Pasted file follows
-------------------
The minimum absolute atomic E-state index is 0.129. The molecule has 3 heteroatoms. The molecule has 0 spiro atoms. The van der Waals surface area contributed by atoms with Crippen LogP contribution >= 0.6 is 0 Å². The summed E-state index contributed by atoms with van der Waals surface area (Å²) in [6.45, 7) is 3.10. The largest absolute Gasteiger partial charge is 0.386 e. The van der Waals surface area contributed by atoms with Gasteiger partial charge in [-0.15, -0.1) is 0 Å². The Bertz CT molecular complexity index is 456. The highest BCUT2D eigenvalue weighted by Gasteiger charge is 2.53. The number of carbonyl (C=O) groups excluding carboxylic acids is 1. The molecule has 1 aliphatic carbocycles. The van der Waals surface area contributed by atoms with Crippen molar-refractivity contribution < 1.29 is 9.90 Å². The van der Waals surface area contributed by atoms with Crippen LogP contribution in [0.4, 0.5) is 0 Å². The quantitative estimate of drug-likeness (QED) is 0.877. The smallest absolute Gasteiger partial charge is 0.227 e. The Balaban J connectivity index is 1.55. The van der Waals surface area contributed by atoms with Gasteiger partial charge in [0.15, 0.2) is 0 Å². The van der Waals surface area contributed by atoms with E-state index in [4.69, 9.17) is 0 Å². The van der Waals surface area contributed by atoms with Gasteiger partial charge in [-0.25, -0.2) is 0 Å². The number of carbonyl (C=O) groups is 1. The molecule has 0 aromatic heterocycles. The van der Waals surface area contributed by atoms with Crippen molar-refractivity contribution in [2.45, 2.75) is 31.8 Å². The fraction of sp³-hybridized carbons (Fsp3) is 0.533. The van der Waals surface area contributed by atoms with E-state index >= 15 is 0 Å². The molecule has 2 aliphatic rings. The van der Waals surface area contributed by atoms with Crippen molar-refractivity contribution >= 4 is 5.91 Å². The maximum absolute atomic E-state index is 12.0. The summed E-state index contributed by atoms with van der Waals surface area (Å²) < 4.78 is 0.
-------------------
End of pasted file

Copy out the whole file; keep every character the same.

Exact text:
The minimum absolute atomic E-state index is 0.129. The molecule has 3 heteroatoms. The molecule has 0 spiro atoms. The van der Waals surface area contributed by atoms with Crippen LogP contribution >= 0.6 is 0 Å². The summed E-state index contributed by atoms with van der Waals surface area (Å²) in [6.45, 7) is 3.10. The largest absolute Gasteiger partial charge is 0.386 e. The van der Waals surface area contributed by atoms with Gasteiger partial charge in [-0.15, -0.1) is 0 Å². The Bertz CT molecular complexity index is 456. The highest BCUT2D eigenvalue weighted by Gasteiger charge is 2.53. The number of carbonyl (C=O) groups excluding carboxylic acids is 1. The molecule has 1 aliphatic carbocycles. The van der Waals surface area contributed by atoms with Crippen molar-refractivity contribution < 1.29 is 9.90 Å². The van der Waals surface area contributed by atoms with Crippen LogP contribution in [0.4, 0.5) is 0 Å². The quantitative estimate of drug-likeness (QED) is 0.877. The smallest absolute Gasteiger partial charge is 0.227 e. The Balaban J connectivity index is 1.55. The van der Waals surface area contributed by atoms with Gasteiger partial charge in [0.15, 0.2) is 0 Å². The van der Waals surface area contributed by atoms with E-state index in [4.69, 9.17) is 0 Å². The van der Waals surface area contributed by atoms with Gasteiger partial charge in [-0.25, -0.2) is 0 Å². The number of carbonyl (C=O) groups is 1. The molecule has 0 aromatic heterocycles. The van der Waals surface area contributed by atoms with Crippen molar-refractivity contribution in [2.45, 2.75) is 31.8 Å². The fraction of sp³-hybridized carbons (Fsp3) is 0.533. The van der Waals surface area contributed by atoms with E-state index >= 15 is 0 Å². The molecule has 2 aliphatic rings. The van der Waals surface area contributed by atoms with Crippen molar-refractivity contribution >= 4 is 5.91 Å². The maximum absolute atomic E-state index is 12.0. The summed E-state index contributed by atoms with van der Waals surface area (Å²) < 4.78 is 0.